Lest one categorize this book as strictly a political account, the author states his primary focus to be "the philosophical essence of neoconservatism" (p. 6). Although there is also ample illustrative treatment of its contemporary political manifestations, emphasis on the underlying philosophical bases for neoconservatism serves to establish and characterize its ideological credentials. In consequence, the pivotal element in the neoconservative creed, as expropriated largely from Leo Strauss, is seen to be a somewhat tortured synthesis of Platonic idealism and Machiavellian realism. This reduces to "Platonic ends achieved by Machiavellian means" (p. 227).
Given the dubious if not unpalatable core tenets of neoconservatism, it is not surprising that its proponents/practitioners are evasive or disingenuous regarding its nature/goals. "They resist any attempt to...identify or define...their views" (p.15), which is mainly why this book is so important. In part, neocons obscure its ideological nature, strategies, and doctrine via a two-level formulation that distinguishes a purportedly wise and beneficent ruling elite (theory level) from an inherently base citizenry (practice level). Here, the ruling elite is composed of philosophers, their specially trained statesman, and to some extent by their surrogates. In turn, the allegedly hapless citizens are subsumed into the pitiable organic whole of society, which must be managed by the ruling elite primarily for the good of the state.
The neocon ideological doctrine/strategies per se are shown to be strictly the esoteric province of the philosophers and their anointed statesman. The intended homogenous society is then privy to just exoteric propaganda, directives, obligations, and constraints that are bestowed on it, primarily for the good of the governing state. Secondarily, society is held to benefit by its relegation to a managed collective life granted unto it by the all-knowing/all-controlling state. Welcome to the "new managerial State" (p. 226).
In all, appreciable detail and disturbing implications of the neocon ideology are convincingly explicated in the book. In consequence, the thrust of this ideological formulation is shown necessarily to entail the demise of the traditional/constitutional form of US governance as well as the repudiation of the principles of American conservatism per se. Ultimately, the underlying premises and the consolidated esoteric doctrine of neoconservatism would seem to be wholly repugnant and fatuous to all traditional Americans and to all persons who value liberty and the rights of individual citizens.
To render the author's characterization and analysis of the neoconservative ideology more tangible, there are ample illustrations of neocon influence at the highest levels of government, mainly through leverage within the Republican Party. Perhaps the most significant is the neocon domination of President George Bush's foreign policy, notably with regard to the Iraqi War. After their decisive role in initiating the war, the neocons enacted an indecisive mode of conducting it: foolishly restrictive rules of engagement; the policy of not pursuing outright military victory; and largely free reign for the Iraqis to disdain our "benevolence" following the war. This prominent exercise in orthodox neocon foreign policy is also examined in Claes Ryn's The New Jacobinism.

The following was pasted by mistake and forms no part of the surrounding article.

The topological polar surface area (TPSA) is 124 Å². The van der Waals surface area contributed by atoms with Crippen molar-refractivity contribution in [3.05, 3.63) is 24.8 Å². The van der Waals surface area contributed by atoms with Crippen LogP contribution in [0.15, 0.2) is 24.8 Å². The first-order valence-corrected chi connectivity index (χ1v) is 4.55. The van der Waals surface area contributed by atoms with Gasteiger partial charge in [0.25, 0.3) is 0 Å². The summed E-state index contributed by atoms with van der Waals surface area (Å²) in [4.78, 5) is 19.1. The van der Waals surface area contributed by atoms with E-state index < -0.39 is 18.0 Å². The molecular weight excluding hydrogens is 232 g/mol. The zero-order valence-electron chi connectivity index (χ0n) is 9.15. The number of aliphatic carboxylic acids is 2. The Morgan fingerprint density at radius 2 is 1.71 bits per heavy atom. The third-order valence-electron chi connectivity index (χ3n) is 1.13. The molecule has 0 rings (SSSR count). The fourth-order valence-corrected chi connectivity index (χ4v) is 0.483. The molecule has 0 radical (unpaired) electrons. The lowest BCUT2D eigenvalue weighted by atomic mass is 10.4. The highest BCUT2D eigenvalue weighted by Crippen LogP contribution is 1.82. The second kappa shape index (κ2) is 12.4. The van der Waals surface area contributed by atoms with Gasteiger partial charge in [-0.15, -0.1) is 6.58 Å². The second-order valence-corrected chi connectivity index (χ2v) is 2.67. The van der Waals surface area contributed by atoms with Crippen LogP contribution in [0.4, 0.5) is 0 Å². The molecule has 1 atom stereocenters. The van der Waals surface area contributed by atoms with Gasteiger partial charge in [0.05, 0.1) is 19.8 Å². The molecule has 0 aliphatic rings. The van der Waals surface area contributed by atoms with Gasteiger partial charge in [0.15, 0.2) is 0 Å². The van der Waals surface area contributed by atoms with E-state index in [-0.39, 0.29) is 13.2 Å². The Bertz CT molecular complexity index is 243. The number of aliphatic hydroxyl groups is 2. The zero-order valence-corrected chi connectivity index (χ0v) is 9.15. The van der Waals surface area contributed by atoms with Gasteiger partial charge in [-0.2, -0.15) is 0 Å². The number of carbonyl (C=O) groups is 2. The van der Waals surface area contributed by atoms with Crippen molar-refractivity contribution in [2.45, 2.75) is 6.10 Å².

Many thanks to Professor Thompson for his thoughtful, thorough, and compelling examination of neocon ideology, and his exemplification of neoconservatism in practice. It probably took as much fortitude as scholarly endeavor to expose the actual nature and ends of this powerful and pervasive ideology. The insights he offers render the interpretation and understanding of Washington politics much clearer. Accordingly, my observations of the failures and dysfunction there are now rather less perplexing. To wit: the counter-productive results issuing from Washington are largely explainable in terms of the common goals of both the progressives AND the neocons. In the words of their prophet and godfather Irving Kristol, neocons seek "liberal ends...achieved through conservative means" (p. 26).
But C. Bradley Thompson is a third type of source -- a long-time Neoconservative himself -- who became disgusted with the deceit involved and decided to blow the whistle on all his Neoconservative friends and associates in this heavily documented book. He tells us the purpose for his book right up front: "I have written this book to alert Americans -- and especially those who value our nation's founding principles -- to the threat posed to this country by neoconservatism,